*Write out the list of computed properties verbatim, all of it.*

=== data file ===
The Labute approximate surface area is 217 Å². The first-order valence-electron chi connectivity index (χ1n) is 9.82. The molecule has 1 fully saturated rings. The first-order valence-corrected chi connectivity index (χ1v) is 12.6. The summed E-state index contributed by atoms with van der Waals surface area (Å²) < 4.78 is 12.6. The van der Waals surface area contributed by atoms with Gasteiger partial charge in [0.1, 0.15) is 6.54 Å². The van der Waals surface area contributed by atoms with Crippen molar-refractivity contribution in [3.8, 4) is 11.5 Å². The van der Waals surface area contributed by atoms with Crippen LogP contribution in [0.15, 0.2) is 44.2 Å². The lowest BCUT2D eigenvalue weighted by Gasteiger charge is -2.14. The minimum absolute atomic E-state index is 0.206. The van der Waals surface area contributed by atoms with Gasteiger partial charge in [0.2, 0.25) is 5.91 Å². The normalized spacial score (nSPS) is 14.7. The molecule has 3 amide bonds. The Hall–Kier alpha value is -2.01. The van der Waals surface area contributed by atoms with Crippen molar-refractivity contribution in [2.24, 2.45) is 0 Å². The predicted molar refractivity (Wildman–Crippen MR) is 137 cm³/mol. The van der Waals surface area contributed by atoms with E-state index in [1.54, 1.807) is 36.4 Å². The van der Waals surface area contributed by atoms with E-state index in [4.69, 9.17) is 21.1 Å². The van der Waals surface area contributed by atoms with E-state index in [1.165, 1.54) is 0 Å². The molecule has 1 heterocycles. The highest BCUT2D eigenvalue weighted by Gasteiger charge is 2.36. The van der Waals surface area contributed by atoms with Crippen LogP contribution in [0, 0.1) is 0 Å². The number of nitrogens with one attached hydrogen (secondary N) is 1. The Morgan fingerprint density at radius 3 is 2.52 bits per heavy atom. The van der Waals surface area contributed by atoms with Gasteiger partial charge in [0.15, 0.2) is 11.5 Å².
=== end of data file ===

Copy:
The Labute approximate surface area is 217 Å². The first-order valence-electron chi connectivity index (χ1n) is 9.82. The molecule has 1 fully saturated rings. The first-order valence-corrected chi connectivity index (χ1v) is 12.6. The summed E-state index contributed by atoms with van der Waals surface area (Å²) < 4.78 is 12.6. The van der Waals surface area contributed by atoms with Gasteiger partial charge in [0.1, 0.15) is 6.54 Å². The van der Waals surface area contributed by atoms with Crippen molar-refractivity contribution in [3.8, 4) is 11.5 Å². The van der Waals surface area contributed by atoms with Crippen LogP contribution in [0.15, 0.2) is 44.2 Å². The lowest BCUT2D eigenvalue weighted by Gasteiger charge is -2.14. The minimum absolute atomic E-state index is 0.206. The van der Waals surface area contributed by atoms with Gasteiger partial charge in [0.2, 0.25) is 5.91 Å². The normalized spacial score (nSPS) is 14.7. The molecule has 3 amide bonds. The Hall–Kier alpha value is -2.01. The van der Waals surface area contributed by atoms with Crippen molar-refractivity contribution in [2.24, 2.45) is 0 Å². The predicted molar refractivity (Wildman–Crippen MR) is 137 cm³/mol. The van der Waals surface area contributed by atoms with E-state index in [1.54, 1.807) is 36.4 Å². The van der Waals surface area contributed by atoms with E-state index in [4.69, 9.17) is 21.1 Å². The van der Waals surface area contributed by atoms with E-state index in [1.165, 1.54) is 0 Å². The molecule has 1 heterocycles. The highest BCUT2D eigenvalue weighted by Gasteiger charge is 2.36. The van der Waals surface area contributed by atoms with Crippen LogP contribution in [0, 0.1) is 0 Å². The number of nitrogens with one attached hydrogen (secondary N) is 1. The Morgan fingerprint density at radius 3 is 2.52 bits per heavy atom. The van der Waals surface area contributed by atoms with Gasteiger partial charge in [0.15, 0.2) is 11.5 Å².